Queen enjoyed 'thrill' of nearly being thrown off horse in first ever polo game

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Princess Elizabeth and her husband Prince Philip in Malta (Image: Getty Images)
Princess Elizabeth and her husband Prince Philip in Malta (Image: Getty Images)

A charming letter from an exhilarated Queen Elizabeth after she tried polo for the first time has come to light as part of a fascinating archive.

The then 24-year-old princess wrote to Horace Smith, the horse riding instructor who taught her and Princess Margaret as children, during her time living in Malta. She and Prince Philip lived on the Mediterranean island for two years while he served in the Royal Navy there.

Malta was the only country the Queen lived in other than the UK and her time there was said to be happy and carefree and with sort of freedom she would never have again. In her letter dated April 24, 1950, she describes how she had tried polo and enjoyed the thrill of nearly being thrown off her horse.

Queen enjoyed 'thrill' of nearly being thrown off horse in first ever polo game rriddqixxiqezinvThe letter was on Clarence House, St James's headed notepaper but she crossed this out and added the word 'Malta' underneath and underlined it (Griffin'sAuctions/BNPS)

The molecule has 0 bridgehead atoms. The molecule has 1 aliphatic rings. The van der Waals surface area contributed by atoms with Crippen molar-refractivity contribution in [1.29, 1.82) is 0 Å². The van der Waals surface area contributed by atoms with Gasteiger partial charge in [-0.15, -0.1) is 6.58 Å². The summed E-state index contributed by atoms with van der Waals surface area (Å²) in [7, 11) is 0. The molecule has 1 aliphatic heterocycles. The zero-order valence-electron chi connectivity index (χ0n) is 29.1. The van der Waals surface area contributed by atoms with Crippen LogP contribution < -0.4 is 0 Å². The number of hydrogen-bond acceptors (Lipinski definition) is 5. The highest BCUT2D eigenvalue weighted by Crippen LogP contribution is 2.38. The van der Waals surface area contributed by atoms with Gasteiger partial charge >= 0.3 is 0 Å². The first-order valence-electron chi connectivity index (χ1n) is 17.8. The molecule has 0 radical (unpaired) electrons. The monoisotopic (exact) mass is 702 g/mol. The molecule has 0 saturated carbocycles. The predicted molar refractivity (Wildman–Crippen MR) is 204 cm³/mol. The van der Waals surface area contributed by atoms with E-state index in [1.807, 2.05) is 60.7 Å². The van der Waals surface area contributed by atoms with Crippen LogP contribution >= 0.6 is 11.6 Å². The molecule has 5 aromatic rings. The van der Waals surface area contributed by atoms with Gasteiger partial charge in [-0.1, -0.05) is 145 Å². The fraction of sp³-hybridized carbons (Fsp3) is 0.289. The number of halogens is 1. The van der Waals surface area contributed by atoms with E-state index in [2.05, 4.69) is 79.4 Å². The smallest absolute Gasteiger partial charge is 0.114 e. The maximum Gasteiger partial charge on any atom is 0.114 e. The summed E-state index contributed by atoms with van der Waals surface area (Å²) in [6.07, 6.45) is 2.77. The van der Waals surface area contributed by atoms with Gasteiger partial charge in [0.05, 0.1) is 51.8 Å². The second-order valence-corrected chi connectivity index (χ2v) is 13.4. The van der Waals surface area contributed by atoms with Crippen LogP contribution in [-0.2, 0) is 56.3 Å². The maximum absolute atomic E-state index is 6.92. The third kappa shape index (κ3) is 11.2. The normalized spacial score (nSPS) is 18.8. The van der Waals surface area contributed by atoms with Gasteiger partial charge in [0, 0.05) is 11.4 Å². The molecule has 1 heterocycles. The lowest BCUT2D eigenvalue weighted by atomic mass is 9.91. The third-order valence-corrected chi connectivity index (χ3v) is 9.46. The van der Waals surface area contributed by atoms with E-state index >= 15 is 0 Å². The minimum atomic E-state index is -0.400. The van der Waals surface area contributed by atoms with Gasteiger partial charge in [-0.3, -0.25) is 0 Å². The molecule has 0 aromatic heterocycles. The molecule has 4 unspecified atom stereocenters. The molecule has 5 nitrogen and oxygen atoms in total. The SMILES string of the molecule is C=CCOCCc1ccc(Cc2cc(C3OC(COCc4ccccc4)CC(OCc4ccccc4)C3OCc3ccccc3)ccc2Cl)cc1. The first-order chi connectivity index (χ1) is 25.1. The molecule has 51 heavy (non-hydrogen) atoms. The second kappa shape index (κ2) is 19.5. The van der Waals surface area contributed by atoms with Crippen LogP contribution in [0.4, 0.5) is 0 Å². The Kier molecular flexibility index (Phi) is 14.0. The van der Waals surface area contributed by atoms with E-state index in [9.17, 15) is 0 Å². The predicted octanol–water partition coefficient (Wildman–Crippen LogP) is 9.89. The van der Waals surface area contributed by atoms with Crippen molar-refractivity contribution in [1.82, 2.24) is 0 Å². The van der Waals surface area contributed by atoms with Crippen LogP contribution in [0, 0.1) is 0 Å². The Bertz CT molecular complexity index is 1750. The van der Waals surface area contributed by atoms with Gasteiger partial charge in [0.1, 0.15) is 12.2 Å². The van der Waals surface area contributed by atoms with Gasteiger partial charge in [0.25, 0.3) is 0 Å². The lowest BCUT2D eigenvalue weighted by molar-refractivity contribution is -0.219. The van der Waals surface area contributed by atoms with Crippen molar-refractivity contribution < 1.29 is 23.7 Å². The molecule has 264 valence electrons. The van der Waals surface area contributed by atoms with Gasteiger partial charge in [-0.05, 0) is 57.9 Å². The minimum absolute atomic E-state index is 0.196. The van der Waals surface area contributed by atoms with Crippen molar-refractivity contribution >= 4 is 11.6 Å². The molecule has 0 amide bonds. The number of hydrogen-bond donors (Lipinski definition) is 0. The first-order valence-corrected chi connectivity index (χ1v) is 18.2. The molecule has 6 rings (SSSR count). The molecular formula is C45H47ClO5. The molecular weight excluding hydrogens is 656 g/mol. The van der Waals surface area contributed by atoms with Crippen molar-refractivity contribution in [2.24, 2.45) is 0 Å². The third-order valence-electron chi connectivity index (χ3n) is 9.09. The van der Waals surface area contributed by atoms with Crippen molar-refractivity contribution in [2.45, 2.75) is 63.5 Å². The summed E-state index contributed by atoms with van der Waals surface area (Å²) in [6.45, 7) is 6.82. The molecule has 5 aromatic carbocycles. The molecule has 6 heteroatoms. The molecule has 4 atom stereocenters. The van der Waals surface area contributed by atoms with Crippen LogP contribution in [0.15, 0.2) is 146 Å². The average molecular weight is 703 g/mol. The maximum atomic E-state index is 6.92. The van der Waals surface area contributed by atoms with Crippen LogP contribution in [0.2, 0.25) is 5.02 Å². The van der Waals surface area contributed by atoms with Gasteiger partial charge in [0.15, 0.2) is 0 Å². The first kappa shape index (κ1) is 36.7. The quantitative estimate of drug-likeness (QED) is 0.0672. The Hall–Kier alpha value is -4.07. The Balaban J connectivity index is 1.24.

Queen enjoyed 'thrill' of nearly being thrown off horse in first ever polo gameOne of the late Queen's letters to Horace Smith (Griffin'sAuctions/BNPS)

She wrote: "It is lovely out here, and I have become a great polo fan - I even took it up mildly myself when I was out here last year! It is extremely good for one's riding, I find as all the ponies here are so quick that that unexpected turn which they are inclined to do, has one off in a moment!"

The archive also includes 33 Christmas cards the Queen and Prince Philip sent Mr Smith and Sybil from between 1944 to 1992. The letters and cards have sold at auction for a total of £12,000.

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Queen enjoyed 'thrill' of nearly being thrown off horse in first ever polo gameOne of the late Queen's letters to Horace Smith in July 2021 (Getty Images)

Horace Smith died in 1957 and daughter Sybil Smith treasured the Royal letters all her life. She died in 1995 and they were then passed to a close friend of Sybil. Her niece has now sold them at Griffin's Auctions of Warwick.

Dan Warburton

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